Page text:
After lengthy consultations with environmentalists, tribes, rock climbers, and others, the Park Service devised a plan to balance the competing visitor uses of the monument and to accommodate Indian religious ceremonies at the monument. The plan discourages, but does not prohibit, rock climbing at Devils Tower during June, when most of these ceremonies are held. A group of climbers sued the NPS and Department of Interior in 1996, claiming the plan promoted Native American religion over others. A US District Court dismissed the case saying a voluntary climbing ban wasn’t a violation of the establishment clause.

This was one of the earliest instances where federal land managers developed a program to accommodate Native American religious practices at a sacred site on public lands, and where the plan was then upheld by the courts. Since then, the Park Service has been working actively with tribal governments across the nation to provide them access to sacred sites. Tribal consultation has since become part of the NPS’s standing management policy.

When I arrived at Devils Tower in the summer of 2006, the monument was celebrating its centennial. Given that it is each park superintendent’s job to establish and maintain relationships with local tribes in the region, it was my job to consult with 24 tribes, from Blackfeet on the Canadian border to Kiowa in Oklahoma.

Having this many tribes to consult proved difficult to organize. At times topics, definitions, descriptions, and current uses of the monument created hostile communications among the tribes, local community members, and climbers. However, through continued sharing of stories and spending time together, obstacles diminished and all groups came to recognize they had a common goal: protection of the Tower.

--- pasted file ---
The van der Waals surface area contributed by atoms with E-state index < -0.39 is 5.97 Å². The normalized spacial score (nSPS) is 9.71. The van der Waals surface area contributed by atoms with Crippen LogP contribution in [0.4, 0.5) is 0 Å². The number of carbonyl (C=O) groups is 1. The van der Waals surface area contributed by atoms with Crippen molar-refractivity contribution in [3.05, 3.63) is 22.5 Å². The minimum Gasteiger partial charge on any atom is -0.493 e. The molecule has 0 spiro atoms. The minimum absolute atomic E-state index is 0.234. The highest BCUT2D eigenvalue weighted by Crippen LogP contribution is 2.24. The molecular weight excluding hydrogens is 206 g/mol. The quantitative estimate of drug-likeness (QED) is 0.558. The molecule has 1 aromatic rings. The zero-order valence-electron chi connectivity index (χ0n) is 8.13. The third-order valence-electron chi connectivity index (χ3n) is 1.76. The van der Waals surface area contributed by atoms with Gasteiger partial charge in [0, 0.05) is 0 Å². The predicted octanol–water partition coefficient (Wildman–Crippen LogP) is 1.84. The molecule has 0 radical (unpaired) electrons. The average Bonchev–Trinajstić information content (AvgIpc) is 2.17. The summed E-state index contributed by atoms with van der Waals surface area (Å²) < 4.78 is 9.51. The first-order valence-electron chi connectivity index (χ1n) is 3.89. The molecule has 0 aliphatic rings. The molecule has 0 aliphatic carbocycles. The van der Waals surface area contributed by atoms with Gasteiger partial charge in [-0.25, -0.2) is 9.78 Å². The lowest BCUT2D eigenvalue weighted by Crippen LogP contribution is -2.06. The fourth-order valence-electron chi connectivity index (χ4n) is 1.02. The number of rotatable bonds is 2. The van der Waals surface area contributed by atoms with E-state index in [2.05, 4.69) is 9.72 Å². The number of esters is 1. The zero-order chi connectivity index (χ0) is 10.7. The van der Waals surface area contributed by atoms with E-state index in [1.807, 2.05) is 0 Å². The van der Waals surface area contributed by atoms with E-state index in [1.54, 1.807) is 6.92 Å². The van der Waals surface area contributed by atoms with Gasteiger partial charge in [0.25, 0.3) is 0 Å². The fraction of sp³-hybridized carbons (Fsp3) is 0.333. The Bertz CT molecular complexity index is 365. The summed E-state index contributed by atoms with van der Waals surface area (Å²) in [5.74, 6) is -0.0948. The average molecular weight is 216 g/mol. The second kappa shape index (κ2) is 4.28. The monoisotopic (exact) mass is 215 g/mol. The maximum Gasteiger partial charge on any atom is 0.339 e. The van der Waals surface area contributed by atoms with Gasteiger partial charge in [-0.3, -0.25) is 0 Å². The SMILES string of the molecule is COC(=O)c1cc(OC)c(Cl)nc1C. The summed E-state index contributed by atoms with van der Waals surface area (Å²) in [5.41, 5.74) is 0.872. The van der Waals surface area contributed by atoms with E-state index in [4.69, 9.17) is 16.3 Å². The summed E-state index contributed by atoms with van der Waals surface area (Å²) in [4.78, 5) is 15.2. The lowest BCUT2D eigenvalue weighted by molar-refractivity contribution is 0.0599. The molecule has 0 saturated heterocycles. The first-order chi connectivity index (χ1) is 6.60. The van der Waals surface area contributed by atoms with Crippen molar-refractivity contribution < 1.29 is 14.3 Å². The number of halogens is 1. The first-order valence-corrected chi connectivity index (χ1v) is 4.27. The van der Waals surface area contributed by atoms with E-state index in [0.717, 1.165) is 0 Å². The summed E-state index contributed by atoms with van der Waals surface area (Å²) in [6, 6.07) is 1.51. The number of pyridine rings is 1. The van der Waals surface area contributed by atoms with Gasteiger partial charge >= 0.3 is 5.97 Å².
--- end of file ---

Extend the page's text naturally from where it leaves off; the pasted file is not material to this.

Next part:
One of my favorite quotes about the Tower, which I feel puts our jobs as federal land managers in perspective, is from former Devils Tower Superintendent Deb Liggett’s (1994-97) reflection in In the Light of Reverence, a documentary about the struggle to protect sacred sites. She said:

“What we are accommodating here at Devils Tower is Indian people’s rights to their culture. They are here for the long haul and they know it. These sacred sites are central to the perpetuation of their culture. One of our jobs here at Devils Tower is to protect that right.”

During my six-year tenure at the Tower, I came to understand that consultation with the tribes should take many forms. It shouldn’t always be in a room with an agenda. Make it interactive, do site visits, provide opportunities for all stakeholders to get to know one another. Over time, respect and trust will emerge.

Some of the consultations during my time took place in different settings, like during dinner at a climber’s home with community members and Chief Arvol Looking Horse, Keeper of the Sacred Bundle, or the sweat lodge ceremony I participated in, which was also attended by several other NPS rangers and a climbing guide who was involved in the Bear Lodge litigation. It was pleasing to see everyone emerge from the lodge together that night to share food and stories in a relaxed setting.

Later, the other rangers told me that they appreciated the invitation because it helped them have a better understanding of what occurs within the ceremonial sweat lodge. Although participation in the sweat lodge wasn’t consultation per se, the sharing of tribal culture with those who worked closely with Native Americans helped with future tribal-consultation activities.

For me, personally, everything seemed to fall into place while I was standing under the stars that night. I understood why my life had led me to that point. I understood that going forward, my journey as a federal land manager and tribal member would be to act as a bridge between park staff, community members, and the local tribes whose sacred sites lie within park boundaries.